POSTED: SEPTEMBER 12, 2022 | SUSTAINABILITY, DESIGN, PARKS AND PUBLIC SPACES
BY: COREY BIALEK
It’s ! From September 10 to 18, local food and food growers will be celebrated through a series of in-person and online events. From seed saving workshops and community garden open houses to farmers markets and outdoor film screenings, the week promises to unpack the varying and complementary definitions of urban agriculture.
As we discuss in this blog, urban agriculture means more than just garden plots. It includes interventions as big as a community garden to as small as a community fridge. When stacked up, these strategies can help address some of the most pressing issues faced by cities.
Reducing food-related carbon emissions
A vertical urban farm. Source: Bright Agrotech, CC BY-SA 4.0, via Wikimedia Commons.
Events like the Toronto Urban Agriculture Week demonstrate the City’s commitment to connecting residents to the food they consume and the waste they generate. In 2019, recognizing that food is amongst the biggest sources of consumption-based emissions from cities, 14 global cities, including the City of Toronto, signed the. The Declaration calls on cities to support healthier diets while reducing food-related waste.
Collapsing distances between production and consumption can help reduce carbon emissions. In fact, eating a sustainable diet and avoiding food waste could cut greenhouse gas emissions from the food we eat by more than 60%., including leftovers or spoiled food that was not consumed in time. This trend is not unique to Toronto; food waste in Canada accounts for nearly 6.9 million tonnes of carbon dioxide, equivalent to two million cars on the road.
Reducing food insecurity
Seedlings in Chicago are protected by shade cloths. Source: Linda from Chicago, USA, CC BY 2.0, via Wikimedia Commons
Providing local, sustainable, affordable, and culturally appropriate food is critical to tackling important urban challenges like food insecurity. According to the City of Toronto, . And food deserts, defined as lower income areas with relatively few nearby supermarkets, compound the problem. As of 2015, . For many of these households, food options are limited to those with low nutritional value and high caloric intake, which contributes to negative health outcomes like heart disease and diabetes.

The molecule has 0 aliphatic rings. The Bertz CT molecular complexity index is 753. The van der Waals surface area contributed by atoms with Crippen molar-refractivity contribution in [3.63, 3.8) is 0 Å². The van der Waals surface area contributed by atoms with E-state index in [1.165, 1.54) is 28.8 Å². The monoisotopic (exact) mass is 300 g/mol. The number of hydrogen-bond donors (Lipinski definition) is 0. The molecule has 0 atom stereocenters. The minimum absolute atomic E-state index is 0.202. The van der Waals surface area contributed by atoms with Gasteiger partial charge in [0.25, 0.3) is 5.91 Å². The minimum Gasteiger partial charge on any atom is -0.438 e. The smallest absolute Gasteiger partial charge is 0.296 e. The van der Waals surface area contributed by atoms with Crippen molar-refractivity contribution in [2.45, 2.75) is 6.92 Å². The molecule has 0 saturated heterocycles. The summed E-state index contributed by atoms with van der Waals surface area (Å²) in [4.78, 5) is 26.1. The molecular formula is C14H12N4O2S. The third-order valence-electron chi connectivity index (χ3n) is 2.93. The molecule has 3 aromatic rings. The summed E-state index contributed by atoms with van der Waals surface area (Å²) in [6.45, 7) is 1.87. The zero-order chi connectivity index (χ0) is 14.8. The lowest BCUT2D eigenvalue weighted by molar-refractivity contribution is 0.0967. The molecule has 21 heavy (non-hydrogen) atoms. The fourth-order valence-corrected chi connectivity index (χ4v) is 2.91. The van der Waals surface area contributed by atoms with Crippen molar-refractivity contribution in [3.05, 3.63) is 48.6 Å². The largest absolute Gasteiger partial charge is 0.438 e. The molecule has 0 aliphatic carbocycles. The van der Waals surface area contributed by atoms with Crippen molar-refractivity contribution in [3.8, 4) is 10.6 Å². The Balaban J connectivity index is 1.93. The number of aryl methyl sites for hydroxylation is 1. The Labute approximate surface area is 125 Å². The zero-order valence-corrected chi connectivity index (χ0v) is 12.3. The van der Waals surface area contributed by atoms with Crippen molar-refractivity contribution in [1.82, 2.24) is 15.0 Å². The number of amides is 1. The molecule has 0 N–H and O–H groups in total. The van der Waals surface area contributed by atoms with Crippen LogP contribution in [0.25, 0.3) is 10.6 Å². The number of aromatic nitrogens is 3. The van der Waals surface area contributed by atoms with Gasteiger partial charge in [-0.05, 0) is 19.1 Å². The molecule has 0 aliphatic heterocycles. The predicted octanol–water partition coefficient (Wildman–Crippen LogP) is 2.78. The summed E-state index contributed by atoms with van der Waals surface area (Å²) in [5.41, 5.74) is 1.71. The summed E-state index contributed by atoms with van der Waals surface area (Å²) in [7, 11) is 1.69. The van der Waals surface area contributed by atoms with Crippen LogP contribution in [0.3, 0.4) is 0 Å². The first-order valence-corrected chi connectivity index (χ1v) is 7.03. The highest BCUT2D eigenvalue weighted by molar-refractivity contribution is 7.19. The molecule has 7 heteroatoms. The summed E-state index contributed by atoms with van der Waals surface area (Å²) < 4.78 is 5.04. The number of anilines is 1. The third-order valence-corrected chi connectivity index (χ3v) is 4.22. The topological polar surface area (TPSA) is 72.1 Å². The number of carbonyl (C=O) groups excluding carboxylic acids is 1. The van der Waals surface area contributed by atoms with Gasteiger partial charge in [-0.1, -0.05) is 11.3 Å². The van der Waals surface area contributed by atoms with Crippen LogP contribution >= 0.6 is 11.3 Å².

Addressing the challenges
At Waterfront Toronto, we understand that we are part of a larger constellation of groups working collectively to address these challenges. Working with our government and development partners, we are committed to enhancing the city’s urban agricultural offerings by way of our
Our goal is to improve food security, create social opportunities within the neighbourhood, and reduce emissions associated with food transportation. The GBRs include the following three requirements, each intended to encourage urban agriculture and local food production:
- Provide shared garden plots as part of consolidated common outdoor amenity space.
- Provide Waterfront Toronto with a Design Narrative as part of the GBR Final Compliance Report that describes, among other things, the detailed design and layout of garden plots, including soil composition and maximum reach and height of planters.
- Develop and submit an Operational Plan & Maintenance Manual as part of the GBR Final Compliance Report that describes the implementation, allotment, and access by residential and non-residential building occupants (if applicable).
Understanding that some projects offer more opportunities than others, the GBRs also include direction for going above and beyond. For instance, we encourage projects to explore the feasibility of community kitchens, on-site organics management, fruit-bearing trees, greenhouses, covered outdoor spaces for shelter, or outdoor children’s play areas and/or facilities to support neighbourhood food networks. Moreover, non-residential buildings are encouraged to consider opportunities for community agriculture and shared garden plots.